Talon Ultra Script Files

in text format

Script files are posted here with a ".Script" extension.  This way, you can click on a link to simply "view" a script file in your browser, or you can right-click on it to download it to your computer.  Save it to your Talon Ultra install directory (or, if you wish, to the "scripts" subdirectory below that - your choice.)  Then, using Windows Explorer, rename the file from Xxxx.Script to Xxxx.Scr.  (If they were posted here with the "SCR" extension, Windows systems would incorrectly recognize the "SCR" extension as a Windows screen saver - an executable file - and would not let you "view" the script file directly.  Further, some virus scanners and security protections in browsers might interfere or block downloads.)

Once a file is downloaded to your computer and renamed as Xxxx.SCR, you can start Talon Ultra, and select the new script file as follows:

Some script files that use the COM capabilities of the Talon Ultra (for example, to control MS Word or MS Excel automatically) will require that you enable the proper "references".  This step is necessary because different machines have different versions of MS Office, for example, and you need to enable the references that are correct for your machine.  Any needed references will be noted in the text at the top of a script file.  In that case, follow the steps below:

Save sequences as AVI files

SeqAvi.Scr - Converts grayscale sequences to AVI  -  current version 1.0, 18 May, 2001

Converts a 12- or 16-bit sequence to a 24-bit RGB sequence, respecting  the display range and any pseudo-color table that is applied.  Then prompts user if they want to save as an AVI file.  If so, pulls up "Save As" dialog box with AVI format as default.  User needs to specify file name and location as required.

Before starting this macro, the user should have the subject sequence adjusted to the desired Display Range (with "Enhance | Display Range"), and if desired, should apply a pseudo-color palette (with "Process | Pseudo-Color")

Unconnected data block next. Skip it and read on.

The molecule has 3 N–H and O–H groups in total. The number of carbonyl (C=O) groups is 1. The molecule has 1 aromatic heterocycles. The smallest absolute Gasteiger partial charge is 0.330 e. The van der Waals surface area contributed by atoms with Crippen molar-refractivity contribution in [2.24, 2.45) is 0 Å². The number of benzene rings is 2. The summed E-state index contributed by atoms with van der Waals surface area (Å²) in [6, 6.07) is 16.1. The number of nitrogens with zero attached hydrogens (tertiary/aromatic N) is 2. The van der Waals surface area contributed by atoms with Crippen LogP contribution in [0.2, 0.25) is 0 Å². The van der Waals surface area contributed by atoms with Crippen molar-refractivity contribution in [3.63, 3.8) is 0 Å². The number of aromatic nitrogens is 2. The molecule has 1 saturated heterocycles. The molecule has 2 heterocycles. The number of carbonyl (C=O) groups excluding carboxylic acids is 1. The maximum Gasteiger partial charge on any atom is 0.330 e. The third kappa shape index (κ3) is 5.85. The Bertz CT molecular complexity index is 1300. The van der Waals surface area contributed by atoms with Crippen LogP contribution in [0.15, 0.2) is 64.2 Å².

Note that in the "Save As" dialog box, with the AVI format selected, you can use the "Compression" drop-down box to pick different encodings, depending on which "codecs" are installed on your system.  A full discussion of codecs is beyond the scope of this macro header, but be aware that uncompressed AVI files take up significantly more disk space than compressed ones, and that some codecs are more common than others (and therefore the resulting AVI files will tend to be more portable to other computers.)

Sometimes, at the mid-point of the conversion, on a sequence where you do not have a pseudo-color palette applied, you will see the error message: Error; Cannot read file.  If you get this message, just click "OK" and the process should continue to completion with no problem.  I am researching ways to eliminate this message.

Export pixel intensities to Excel

ExcelBitmapExport.Scr -  Export pixel intensity data to Excel workbook  -  current version 1.1, 24 Jan, 2001

The macro in this script will export individual pixel intensity values from an Area-of-Interest on and image or sequence to an Excel workbook.  It will automatically open Excel, if needed, and step through the frames in a sequence, putting the intensity data from each frame into a new worksheet in the workbook.

This script gives a good example of manipulating sequences, as well as opening and interacting with Excel workbooks and worksheets from the macro language.

Please read the comments at the top of the script file for setup and operational notes.  Before running this script, you do need to check the COM references under the Macro editor "Edit" menu.  (version 1.1 has original references removed - user must enable them upon installation.)

Plot Intensity vs. Time across a sequence

TimeProfiles.Scr - Plots graph of population statistics (Mean, Std-Deviation, Min, Max) vs time across a sequence.

Pretty simple and self-explanatory.  No COM references needed.